DALLAS - The city of Dallas’ plan to remove a Confederate statue suffered another setback.
The statue of Confederate Gen. Robert E. Lee was supposed to be removed last week but the heavy tools and equipment needed to do the job had actually been moved to Houston to help with Hurricane Harvey cleanup.
A crane was on its way back to Dallas Sunday when it was involved in a deadly crash just south of Downtown Dallas.
According to Dallas City Manager T.C. Broadnax, it appears the driver of a tractor-trailer was speeding, ran a red light and hit the heavy-duty crane at the intersection of Linfield Road and SM Wright Freeway. The truck driver did not survive.
“Our condolences are going out to the family of the semi-truck driver,” Broadnax said. “At this time the city is again feeling a little sad this evening about the incident that occurred.”
The crane’s driver was not seriously hurt, but the crane was damaged.
The statue’s removal was delayed once again after the crash. The first time, a court injunction halted work after the council voted last Wednesday to remove it. Then on Thursday, crews determined they needed a bigger crane. There was another delay because the one coming from Houston.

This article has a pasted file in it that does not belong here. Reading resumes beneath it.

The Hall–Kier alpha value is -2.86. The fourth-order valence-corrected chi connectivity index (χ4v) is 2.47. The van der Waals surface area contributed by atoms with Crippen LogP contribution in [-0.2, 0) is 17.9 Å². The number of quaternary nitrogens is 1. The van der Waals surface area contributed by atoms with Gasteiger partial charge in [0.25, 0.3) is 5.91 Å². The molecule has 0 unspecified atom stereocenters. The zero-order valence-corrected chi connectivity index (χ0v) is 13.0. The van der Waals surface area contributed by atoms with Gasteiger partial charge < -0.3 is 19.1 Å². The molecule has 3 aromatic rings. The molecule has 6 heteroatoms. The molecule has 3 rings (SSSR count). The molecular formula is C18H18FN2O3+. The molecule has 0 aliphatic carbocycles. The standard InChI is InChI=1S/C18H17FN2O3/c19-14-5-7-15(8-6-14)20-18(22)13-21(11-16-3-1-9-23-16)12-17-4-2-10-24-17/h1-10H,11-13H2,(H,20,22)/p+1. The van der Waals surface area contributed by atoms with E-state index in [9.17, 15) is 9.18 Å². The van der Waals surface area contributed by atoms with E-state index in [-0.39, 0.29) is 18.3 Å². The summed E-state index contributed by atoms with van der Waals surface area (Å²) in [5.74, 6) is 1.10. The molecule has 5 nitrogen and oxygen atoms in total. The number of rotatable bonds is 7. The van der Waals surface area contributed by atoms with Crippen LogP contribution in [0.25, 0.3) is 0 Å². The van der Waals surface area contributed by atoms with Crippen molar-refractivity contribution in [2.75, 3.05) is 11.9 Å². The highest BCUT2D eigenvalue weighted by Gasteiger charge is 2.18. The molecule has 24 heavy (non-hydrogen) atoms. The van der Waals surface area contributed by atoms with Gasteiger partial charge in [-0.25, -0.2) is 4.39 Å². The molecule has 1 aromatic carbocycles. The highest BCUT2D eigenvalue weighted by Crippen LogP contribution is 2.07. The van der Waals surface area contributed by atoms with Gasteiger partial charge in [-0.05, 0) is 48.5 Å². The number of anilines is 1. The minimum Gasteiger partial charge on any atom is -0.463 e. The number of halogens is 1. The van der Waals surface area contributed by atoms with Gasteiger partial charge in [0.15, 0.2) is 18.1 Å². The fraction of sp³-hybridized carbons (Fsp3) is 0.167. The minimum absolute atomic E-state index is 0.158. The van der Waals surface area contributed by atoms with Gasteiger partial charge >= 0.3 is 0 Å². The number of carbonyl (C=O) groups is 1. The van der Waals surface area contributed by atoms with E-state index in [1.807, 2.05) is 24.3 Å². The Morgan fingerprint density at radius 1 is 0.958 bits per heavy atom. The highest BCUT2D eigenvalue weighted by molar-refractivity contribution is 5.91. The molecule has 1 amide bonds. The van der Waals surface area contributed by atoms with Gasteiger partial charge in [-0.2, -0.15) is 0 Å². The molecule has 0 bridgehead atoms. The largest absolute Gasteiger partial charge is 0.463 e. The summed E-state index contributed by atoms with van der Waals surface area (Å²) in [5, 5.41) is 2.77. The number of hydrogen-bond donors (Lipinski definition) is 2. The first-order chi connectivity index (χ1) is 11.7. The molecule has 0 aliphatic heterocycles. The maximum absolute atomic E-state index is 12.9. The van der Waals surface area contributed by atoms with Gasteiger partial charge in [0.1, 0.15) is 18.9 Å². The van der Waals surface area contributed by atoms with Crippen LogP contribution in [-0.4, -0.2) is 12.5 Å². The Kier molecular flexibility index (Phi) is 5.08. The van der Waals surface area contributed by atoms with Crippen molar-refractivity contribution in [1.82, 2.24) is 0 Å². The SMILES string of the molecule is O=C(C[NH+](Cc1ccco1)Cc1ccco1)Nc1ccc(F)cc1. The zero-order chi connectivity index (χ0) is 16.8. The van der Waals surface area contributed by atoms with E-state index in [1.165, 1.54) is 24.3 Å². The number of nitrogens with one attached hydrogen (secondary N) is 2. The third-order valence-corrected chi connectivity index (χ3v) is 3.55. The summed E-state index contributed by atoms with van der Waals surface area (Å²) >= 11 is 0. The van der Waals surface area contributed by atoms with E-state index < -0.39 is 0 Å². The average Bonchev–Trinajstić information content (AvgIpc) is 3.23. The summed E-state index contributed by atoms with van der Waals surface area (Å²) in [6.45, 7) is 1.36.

It was a little after 8 p.m. when the accident happened. Both the police chief and city manager arrived on scene minutes later, which was highly unusual for a traffic incident.
“We’re going to regroup and figure out how to proceed tomorrow after we spend some time assessing the current situation,” Broadnax said.
What is not clear is if the intent was to begin removing the statue immediately Sunday night. A heavy police presence has been guarding it day after day as delays drag out the process.
The city manager is authorized to spend $400,000 on the removal. He has not yet asked council for any additional funds.
“I'm not certain of the expense. That's something the city manager will continue to deal with,” explained Mayor Pro-Tem Dwaine Caraway. “We authorized a certain budget. I’m certain he is staying in the realm of that authorized budget."
“Everyone is rolling up their sleeves and doing what they need to do,” said newly-instated Dallas Police Chief Renee Hall on the police department’s strained resources. “There are some challenges, but we are facing them head on and we are meeting all the needs."
The city has not announced any progress on finding a crane big enough to remove the monument or an operator willing to take on the delicate and controversial task.
In an effort to remove the statue without damaging it, some stones needed to be removed from the base of the 81-year-old monument. The engineering from the 1930s has been more challenging than first expected.
Caraway said the statue ultimately will be stored and not destroyed, which is why careful efforts are being made during the removal process.
Guards remain at the monument for fear of potential vandalism.